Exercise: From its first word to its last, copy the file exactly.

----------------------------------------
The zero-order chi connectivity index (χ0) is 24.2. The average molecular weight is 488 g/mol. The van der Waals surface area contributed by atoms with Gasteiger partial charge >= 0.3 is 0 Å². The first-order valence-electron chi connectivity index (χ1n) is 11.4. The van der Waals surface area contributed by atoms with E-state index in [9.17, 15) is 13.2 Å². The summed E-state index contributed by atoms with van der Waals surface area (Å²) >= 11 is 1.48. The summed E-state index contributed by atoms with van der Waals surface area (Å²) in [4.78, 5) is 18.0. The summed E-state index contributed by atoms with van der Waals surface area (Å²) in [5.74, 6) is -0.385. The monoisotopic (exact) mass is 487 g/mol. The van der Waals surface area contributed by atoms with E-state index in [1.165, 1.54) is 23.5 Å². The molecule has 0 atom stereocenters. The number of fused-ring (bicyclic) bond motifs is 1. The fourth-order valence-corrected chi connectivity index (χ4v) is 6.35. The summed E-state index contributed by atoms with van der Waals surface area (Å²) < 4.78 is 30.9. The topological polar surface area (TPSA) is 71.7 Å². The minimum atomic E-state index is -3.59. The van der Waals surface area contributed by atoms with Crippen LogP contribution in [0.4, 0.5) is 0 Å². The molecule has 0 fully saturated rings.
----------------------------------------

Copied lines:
The zero-order chi connectivity index (χ0) is 24.2. The average molecular weight is 488 g/mol. The van der Waals surface area contributed by atoms with Gasteiger partial charge >= 0.3 is 0 Å². The first-order valence-electron chi connectivity index (χ1n) is 11.4. The van der Waals surface area contributed by atoms with E-state index in [9.17, 15) is 13.2 Å². The summed E-state index contributed by atoms with van der Waals surface area (Å²) >= 11 is 1.48. The summed E-state index contributed by atoms with van der Waals surface area (Å²) in [4.78, 5) is 18.0. The summed E-state index contributed by atoms with van der Waals surface area (Å²) in [5.74, 6) is -0.385. The monoisotopic (exact) mass is 487 g/mol. The van der Waals surface area contributed by atoms with E-state index in [1.165, 1.54) is 23.5 Å². The molecule has 0 atom stereocenters. The number of fused-ring (bicyclic) bond motifs is 1. The fourth-order valence-corrected chi connectivity index (χ4v) is 6.35. The summed E-state index contributed by atoms with van der Waals surface area (Å²) < 4.78 is 30.9. The topological polar surface area (TPSA) is 71.7 Å². The minimum atomic E-state index is -3.59. The van der Waals surface area contributed by atoms with Crippen LogP contribution in [0.4, 0.5) is 0 Å². The molecule has 0 fully saturated rings.